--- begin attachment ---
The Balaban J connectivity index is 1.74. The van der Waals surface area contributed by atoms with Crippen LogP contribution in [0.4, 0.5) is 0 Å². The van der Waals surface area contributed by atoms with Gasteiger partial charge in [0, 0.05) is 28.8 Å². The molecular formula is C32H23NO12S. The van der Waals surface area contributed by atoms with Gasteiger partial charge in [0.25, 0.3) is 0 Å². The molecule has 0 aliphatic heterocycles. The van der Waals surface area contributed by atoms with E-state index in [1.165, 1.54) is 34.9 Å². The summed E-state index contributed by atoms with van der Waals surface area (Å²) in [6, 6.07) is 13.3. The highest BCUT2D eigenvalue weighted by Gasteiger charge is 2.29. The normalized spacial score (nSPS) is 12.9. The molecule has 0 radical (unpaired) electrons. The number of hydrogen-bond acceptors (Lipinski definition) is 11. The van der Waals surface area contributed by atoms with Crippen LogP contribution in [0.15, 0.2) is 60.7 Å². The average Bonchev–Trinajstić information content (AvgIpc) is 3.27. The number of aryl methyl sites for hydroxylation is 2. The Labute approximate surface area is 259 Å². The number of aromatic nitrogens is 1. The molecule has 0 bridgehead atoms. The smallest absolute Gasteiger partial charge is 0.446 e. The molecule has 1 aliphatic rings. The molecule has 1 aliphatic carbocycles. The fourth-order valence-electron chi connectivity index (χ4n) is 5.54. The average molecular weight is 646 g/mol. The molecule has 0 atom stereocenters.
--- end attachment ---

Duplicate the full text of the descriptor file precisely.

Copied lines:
The Balaban J connectivity index is 1.74. The van der Waals surface area contributed by atoms with Crippen LogP contribution in [0.4, 0.5) is 0 Å². The van der Waals surface area contributed by atoms with Gasteiger partial charge in [0, 0.05) is 28.8 Å². The molecular formula is C32H23NO12S. The van der Waals surface area contributed by atoms with Gasteiger partial charge in [0.25, 0.3) is 0 Å². The molecule has 0 aliphatic heterocycles. The van der Waals surface area contributed by atoms with E-state index in [1.165, 1.54) is 34.9 Å². The summed E-state index contributed by atoms with van der Waals surface area (Å²) in [6, 6.07) is 13.3. The highest BCUT2D eigenvalue weighted by Gasteiger charge is 2.29. The normalized spacial score (nSPS) is 12.9. The molecule has 0 radical (unpaired) electrons. The number of hydrogen-bond acceptors (Lipinski definition) is 11. The van der Waals surface area contributed by atoms with Crippen LogP contribution in [0.15, 0.2) is 60.7 Å². The average Bonchev–Trinajstić information content (AvgIpc) is 3.27. The number of aryl methyl sites for hydroxylation is 2. The Labute approximate surface area is 259 Å². The number of aromatic nitrogens is 1. The molecule has 0 bridgehead atoms. The smallest absolute Gasteiger partial charge is 0.446 e. The molecule has 1 aliphatic rings. The molecule has 1 aliphatic carbocycles. The fourth-order valence-electron chi connectivity index (χ4n) is 5.54. The average molecular weight is 646 g/mol. The molecule has 0 atom stereocenters.